If you want an even more revelatory peek inside the sanctum of an NFL locker-room, take a look at the so-called Wells Report, which was prepared, at the NFL’s request, to investigate the locker-room bullying that led a Miami Dolphins offensive lineman named Jonathan Martin to quit the team in the middle of the 2013 season and check into a hospital for psychological treatment.
Back when this news broke, much was made of the racist invective used by Richie Incognito, the white bullying ringleader, against Martin, who is bi-racial. What got overlooked was the overt sexual nature of the harassment.
Incognito, for instance, made numerous vulgar comments about Martin’s mother and his sister, a medical student he had never met. “I’m going to bang the shit out of her,” he explained, “and spit on her and treat her like shit.”
Incognito also made it a point to ask a male Asian trainer for “rubby rubby sucky sucky.” He nicknamed a mild-mannered teammate “Loose Booty.” At one point, one of Incognito’s henchmen grabbed “Loose Booty” and told another bully to “come get some pussy.” The second bully then simulated anal penetration with his victim.
Such grab-ass hijinks are typical of locker rooms, where internal homoerotic anxieties often get projected onto suitable victims.
Which is what makes Incognito’s targeting of Martin so fascinating. Based on the record, it seems to stem, at least in part, from Incognito’s forbidden feelings of affection for Martin, whom he calls (without apparent irony) “my bitch.”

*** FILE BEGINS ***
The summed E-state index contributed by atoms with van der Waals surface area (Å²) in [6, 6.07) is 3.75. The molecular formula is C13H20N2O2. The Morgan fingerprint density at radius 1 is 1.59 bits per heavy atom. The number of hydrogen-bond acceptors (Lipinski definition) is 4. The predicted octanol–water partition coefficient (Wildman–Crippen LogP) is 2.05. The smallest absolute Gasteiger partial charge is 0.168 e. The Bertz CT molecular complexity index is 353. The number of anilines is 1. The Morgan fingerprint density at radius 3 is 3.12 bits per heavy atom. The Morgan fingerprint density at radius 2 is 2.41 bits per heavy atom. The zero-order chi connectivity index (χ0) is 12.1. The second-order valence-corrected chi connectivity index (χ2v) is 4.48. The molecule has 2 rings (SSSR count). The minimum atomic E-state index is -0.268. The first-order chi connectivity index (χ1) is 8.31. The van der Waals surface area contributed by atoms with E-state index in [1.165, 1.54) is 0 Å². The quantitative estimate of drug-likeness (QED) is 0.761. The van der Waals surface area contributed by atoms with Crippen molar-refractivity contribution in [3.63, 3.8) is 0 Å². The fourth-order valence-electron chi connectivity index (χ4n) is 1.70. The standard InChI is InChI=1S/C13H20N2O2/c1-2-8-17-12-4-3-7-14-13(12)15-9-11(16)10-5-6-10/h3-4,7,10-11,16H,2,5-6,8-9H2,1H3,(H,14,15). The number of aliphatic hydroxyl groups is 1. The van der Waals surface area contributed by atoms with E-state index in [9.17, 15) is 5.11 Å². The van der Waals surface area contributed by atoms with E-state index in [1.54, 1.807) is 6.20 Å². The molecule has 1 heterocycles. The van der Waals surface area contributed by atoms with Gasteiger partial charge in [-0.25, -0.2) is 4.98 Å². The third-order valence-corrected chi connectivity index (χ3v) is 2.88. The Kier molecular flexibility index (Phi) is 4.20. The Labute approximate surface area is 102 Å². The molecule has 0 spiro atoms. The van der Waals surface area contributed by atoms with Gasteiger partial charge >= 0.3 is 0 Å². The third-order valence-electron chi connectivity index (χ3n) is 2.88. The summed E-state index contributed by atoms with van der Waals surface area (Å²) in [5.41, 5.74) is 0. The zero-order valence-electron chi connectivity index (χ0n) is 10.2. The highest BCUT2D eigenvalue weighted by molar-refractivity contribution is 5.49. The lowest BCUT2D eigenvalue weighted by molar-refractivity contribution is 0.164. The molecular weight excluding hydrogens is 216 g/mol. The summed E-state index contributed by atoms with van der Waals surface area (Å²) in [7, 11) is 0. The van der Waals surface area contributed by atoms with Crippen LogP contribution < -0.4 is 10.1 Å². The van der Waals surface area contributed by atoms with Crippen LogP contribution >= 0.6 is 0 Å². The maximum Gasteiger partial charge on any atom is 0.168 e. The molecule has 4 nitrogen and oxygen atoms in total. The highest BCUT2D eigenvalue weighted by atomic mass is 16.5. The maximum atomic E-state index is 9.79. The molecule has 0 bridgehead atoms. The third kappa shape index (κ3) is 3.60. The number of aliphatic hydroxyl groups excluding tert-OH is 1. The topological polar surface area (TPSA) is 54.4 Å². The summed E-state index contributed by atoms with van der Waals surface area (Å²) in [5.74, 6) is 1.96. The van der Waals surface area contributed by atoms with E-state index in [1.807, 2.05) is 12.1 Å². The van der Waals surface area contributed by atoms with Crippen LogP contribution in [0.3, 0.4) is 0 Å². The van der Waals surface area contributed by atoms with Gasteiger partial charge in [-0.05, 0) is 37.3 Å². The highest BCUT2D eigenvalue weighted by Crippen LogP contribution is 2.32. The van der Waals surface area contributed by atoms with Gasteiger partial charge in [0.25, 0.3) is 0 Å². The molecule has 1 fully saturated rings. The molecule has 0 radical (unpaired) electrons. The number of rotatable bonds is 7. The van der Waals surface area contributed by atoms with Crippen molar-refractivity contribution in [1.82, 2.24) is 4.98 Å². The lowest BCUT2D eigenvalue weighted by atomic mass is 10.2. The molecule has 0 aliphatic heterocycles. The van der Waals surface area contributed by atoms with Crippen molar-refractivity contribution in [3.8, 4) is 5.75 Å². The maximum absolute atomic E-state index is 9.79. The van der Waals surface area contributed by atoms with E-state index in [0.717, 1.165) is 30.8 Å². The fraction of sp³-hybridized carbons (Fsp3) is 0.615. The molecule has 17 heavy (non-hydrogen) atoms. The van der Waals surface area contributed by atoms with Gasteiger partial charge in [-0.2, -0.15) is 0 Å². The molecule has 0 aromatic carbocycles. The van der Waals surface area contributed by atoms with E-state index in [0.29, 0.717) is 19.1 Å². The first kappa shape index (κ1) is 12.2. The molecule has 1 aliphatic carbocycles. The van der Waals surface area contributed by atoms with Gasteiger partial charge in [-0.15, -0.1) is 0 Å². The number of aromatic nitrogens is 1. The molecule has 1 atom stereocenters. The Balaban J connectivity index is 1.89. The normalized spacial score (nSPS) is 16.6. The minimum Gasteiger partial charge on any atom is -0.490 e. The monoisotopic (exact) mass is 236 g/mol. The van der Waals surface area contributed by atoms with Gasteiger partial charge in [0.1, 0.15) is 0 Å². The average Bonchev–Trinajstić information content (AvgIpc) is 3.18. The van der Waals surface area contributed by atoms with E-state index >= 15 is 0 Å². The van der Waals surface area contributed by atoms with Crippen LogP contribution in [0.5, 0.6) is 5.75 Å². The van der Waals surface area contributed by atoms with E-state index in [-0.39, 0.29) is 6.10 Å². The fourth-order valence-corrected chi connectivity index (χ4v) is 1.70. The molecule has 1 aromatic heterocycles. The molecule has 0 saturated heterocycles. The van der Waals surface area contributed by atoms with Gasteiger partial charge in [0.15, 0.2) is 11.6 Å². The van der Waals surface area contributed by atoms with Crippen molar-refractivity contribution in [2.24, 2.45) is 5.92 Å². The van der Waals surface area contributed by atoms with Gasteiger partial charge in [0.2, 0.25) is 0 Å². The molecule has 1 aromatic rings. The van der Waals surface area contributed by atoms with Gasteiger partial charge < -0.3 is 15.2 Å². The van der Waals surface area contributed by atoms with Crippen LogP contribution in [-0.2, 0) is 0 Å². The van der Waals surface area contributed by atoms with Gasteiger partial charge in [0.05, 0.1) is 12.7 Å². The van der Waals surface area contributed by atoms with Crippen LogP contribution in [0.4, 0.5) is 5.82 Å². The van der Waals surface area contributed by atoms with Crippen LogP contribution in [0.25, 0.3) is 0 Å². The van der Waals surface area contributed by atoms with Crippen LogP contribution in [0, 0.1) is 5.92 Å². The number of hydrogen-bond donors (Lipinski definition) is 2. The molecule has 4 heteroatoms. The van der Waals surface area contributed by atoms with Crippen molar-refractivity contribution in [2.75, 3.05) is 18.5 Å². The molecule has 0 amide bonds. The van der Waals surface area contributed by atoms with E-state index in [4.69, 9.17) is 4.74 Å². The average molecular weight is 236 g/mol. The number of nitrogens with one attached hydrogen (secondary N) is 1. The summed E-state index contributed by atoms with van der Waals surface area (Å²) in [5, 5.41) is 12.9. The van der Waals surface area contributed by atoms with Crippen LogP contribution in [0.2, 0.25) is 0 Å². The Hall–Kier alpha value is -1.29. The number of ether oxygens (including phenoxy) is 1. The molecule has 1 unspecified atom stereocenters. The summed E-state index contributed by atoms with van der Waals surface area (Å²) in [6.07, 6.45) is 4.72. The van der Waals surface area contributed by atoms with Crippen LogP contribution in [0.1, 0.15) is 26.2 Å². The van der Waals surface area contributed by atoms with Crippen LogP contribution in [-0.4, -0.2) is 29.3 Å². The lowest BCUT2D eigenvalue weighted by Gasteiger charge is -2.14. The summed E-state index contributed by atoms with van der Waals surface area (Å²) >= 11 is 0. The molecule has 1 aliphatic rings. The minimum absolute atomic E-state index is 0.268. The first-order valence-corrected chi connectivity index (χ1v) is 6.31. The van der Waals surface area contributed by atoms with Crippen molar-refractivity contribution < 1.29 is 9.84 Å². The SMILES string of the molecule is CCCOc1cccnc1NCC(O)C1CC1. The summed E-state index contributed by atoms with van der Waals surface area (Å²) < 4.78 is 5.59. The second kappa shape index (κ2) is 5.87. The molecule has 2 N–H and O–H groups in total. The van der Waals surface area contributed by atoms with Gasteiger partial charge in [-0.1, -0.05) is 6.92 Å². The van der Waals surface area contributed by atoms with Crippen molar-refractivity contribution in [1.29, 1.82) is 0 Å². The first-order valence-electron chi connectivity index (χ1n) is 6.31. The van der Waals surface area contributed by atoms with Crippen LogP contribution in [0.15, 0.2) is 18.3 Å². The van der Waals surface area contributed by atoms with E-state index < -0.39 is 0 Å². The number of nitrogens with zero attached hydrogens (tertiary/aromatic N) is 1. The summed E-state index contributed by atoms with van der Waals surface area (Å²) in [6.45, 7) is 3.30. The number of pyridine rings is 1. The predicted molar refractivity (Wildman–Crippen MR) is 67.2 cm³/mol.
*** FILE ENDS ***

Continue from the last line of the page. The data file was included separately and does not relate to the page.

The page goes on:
The Wells Report describes the two as inseparable. They exchanged 13,000 text messages in the course of their fourteen-month relationship, or nearly 30 per day. They sought each other out “at all hours of the day or night” and discussed “the intimate details of their sex lives, often in graphic terms.”
When Martin declined Incognito’s offers to hang out, Incognito reacted like a spurned lover. At one point, Incognito pressured Martin to vacation with him in Las Vegas. This text exchange caused Martin to back out:
Incognito: No dude hookers [male prostitutes] u faggot
Incognito: Don’t blame ur gay tendancies on [Player A]
Martin: I’m gonna get more bitches in 2 nights than all of you combined
Incognito: Stop it. By bitches u mean cocks in ur mouth
Incognito: U fucking mulatto liberal bitch
Incognito: I’m going to shit in ur eye
Incognito: Goodnight slut
What’s almost touching about the Wells Report is the tenderness that bleeds through all the profane banter. “Let’s get weird tonight,” Incognito wrote to Martin, at one point. And a bit later, “What’s up pussy? I love u.”
Even after Martin left the team, the two texted. “I miss us,” Incognito wrote.
The Dolphins eventually fired Incognito. But he was never ostracized by teammates. Just the opposite. He was a popular player, a guy seen by many of his brethren as the victim of a politically correct witch-hunt.
Within the culture of the NFL, teasing dudes for being gay isn’t some radical act. It’s part of the whole juvenile male gestalt.
After a season and a half out of the game, Incognito was signed by the Buffalo Bills, for whom he played this season, and made the Pro Bowl.
Which brings us back to Odell Beckham, who is definitely not gay, even if he has a funny hairdo and a slender physique, because he has sex with lots of women.
Fans have every right to love football for its many merits. It’s a thrilling game that showcases astonishing feats of grace and valor. But gay and female fans shouldn’t delude themselves. To many of their heroes, the only thing worse than being called a pussy is being called a faggot.